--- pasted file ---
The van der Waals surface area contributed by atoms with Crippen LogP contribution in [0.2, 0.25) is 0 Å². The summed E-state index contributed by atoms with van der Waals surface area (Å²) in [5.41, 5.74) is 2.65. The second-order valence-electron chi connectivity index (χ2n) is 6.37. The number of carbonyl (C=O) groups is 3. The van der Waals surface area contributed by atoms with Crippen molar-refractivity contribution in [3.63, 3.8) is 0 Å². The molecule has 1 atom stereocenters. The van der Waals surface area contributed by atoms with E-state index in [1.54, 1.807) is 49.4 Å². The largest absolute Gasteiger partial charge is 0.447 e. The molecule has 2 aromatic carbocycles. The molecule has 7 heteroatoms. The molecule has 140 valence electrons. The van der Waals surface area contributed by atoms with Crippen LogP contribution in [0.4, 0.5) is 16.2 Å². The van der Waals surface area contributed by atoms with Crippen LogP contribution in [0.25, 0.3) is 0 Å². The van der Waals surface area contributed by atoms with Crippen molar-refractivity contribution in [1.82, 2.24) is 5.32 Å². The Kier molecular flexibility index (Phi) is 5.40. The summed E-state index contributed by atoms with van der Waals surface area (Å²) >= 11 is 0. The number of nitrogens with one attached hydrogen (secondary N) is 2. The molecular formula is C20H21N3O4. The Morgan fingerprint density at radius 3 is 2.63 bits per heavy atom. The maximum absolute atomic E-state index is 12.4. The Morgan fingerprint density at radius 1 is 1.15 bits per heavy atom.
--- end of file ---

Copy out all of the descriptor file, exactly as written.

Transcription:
The van der Waals surface area contributed by atoms with Crippen LogP contribution in [0.2, 0.25) is 0 Å². The summed E-state index contributed by atoms with van der Waals surface area (Å²) in [5.41, 5.74) is 2.65. The second-order valence-electron chi connectivity index (χ2n) is 6.37. The number of carbonyl (C=O) groups is 3. The van der Waals surface area contributed by atoms with Crippen molar-refractivity contribution in [3.63, 3.8) is 0 Å². The molecule has 1 atom stereocenters. The van der Waals surface area contributed by atoms with E-state index in [1.54, 1.807) is 49.4 Å². The largest absolute Gasteiger partial charge is 0.447 e. The molecule has 2 aromatic carbocycles. The molecule has 7 heteroatoms. The molecule has 140 valence electrons. The van der Waals surface area contributed by atoms with Crippen LogP contribution in [0.4, 0.5) is 16.2 Å². The van der Waals surface area contributed by atoms with Crippen LogP contribution in [0.25, 0.3) is 0 Å². The van der Waals surface area contributed by atoms with Crippen molar-refractivity contribution in [1.82, 2.24) is 5.32 Å². The Kier molecular flexibility index (Phi) is 5.40. The summed E-state index contributed by atoms with van der Waals surface area (Å²) >= 11 is 0. The number of nitrogens with one attached hydrogen (secondary N) is 2. The molecular formula is C20H21N3O4. The Morgan fingerprint density at radius 3 is 2.63 bits per heavy atom. The maximum absolute atomic E-state index is 12.4. The Morgan fingerprint density at radius 1 is 1.15 bits per heavy atom.